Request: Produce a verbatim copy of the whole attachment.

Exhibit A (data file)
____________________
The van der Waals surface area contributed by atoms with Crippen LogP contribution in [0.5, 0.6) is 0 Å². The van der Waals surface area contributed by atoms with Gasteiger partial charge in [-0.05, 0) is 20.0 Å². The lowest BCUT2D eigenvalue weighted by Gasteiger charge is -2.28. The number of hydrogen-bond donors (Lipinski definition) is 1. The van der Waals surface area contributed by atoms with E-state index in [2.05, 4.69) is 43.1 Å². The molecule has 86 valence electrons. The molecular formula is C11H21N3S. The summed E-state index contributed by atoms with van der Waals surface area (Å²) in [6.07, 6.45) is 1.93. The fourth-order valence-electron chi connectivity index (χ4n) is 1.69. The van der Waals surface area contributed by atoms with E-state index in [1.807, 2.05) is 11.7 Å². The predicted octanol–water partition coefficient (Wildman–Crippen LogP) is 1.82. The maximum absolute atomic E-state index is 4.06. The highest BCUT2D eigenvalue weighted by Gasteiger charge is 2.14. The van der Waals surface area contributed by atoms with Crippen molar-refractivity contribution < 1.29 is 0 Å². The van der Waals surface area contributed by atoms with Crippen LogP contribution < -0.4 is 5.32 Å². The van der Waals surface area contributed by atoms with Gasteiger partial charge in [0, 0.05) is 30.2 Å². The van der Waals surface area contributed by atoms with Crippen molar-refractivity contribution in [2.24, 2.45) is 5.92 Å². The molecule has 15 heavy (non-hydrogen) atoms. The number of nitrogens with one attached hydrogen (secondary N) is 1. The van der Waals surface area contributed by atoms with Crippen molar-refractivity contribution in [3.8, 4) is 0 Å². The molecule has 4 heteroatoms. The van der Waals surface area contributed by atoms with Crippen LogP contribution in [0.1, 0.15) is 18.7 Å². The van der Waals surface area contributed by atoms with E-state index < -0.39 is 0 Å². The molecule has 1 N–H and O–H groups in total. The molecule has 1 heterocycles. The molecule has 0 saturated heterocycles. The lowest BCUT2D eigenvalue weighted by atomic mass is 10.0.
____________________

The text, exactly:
The van der Waals surface area contributed by atoms with Crippen LogP contribution in [0.5, 0.6) is 0 Å². The van der Waals surface area contributed by atoms with Gasteiger partial charge in [-0.05, 0) is 20.0 Å². The lowest BCUT2D eigenvalue weighted by Gasteiger charge is -2.28. The number of hydrogen-bond donors (Lipinski definition) is 1. The van der Waals surface area contributed by atoms with E-state index in [2.05, 4.69) is 43.1 Å². The molecule has 86 valence electrons. The molecular formula is C11H21N3S. The summed E-state index contributed by atoms with van der Waals surface area (Å²) in [6.07, 6.45) is 1.93. The fourth-order valence-electron chi connectivity index (χ4n) is 1.69. The van der Waals surface area contributed by atoms with E-state index in [1.807, 2.05) is 11.7 Å². The predicted octanol–water partition coefficient (Wildman–Crippen LogP) is 1.82. The maximum absolute atomic E-state index is 4.06. The highest BCUT2D eigenvalue weighted by Gasteiger charge is 2.14. The van der Waals surface area contributed by atoms with Crippen molar-refractivity contribution < 1.29 is 0 Å². The van der Waals surface area contributed by atoms with Crippen LogP contribution < -0.4 is 5.32 Å². The van der Waals surface area contributed by atoms with Gasteiger partial charge in [0, 0.05) is 30.2 Å². The van der Waals surface area contributed by atoms with Crippen molar-refractivity contribution in [2.24, 2.45) is 5.92 Å². The molecule has 15 heavy (non-hydrogen) atoms. The number of nitrogens with one attached hydrogen (secondary N) is 1. The van der Waals surface area contributed by atoms with Crippen molar-refractivity contribution in [3.8, 4) is 0 Å². The molecule has 4 heteroatoms. The van der Waals surface area contributed by atoms with Crippen LogP contribution in [0.1, 0.15) is 18.7 Å². The van der Waals surface area contributed by atoms with E-state index < -0.39 is 0 Å². The molecule has 1 N–H and O–H groups in total. The molecule has 1 heterocycles. The molecule has 0 saturated heterocycles. The lowest BCUT2D eigenvalue weighted by atomic mass is 10.0.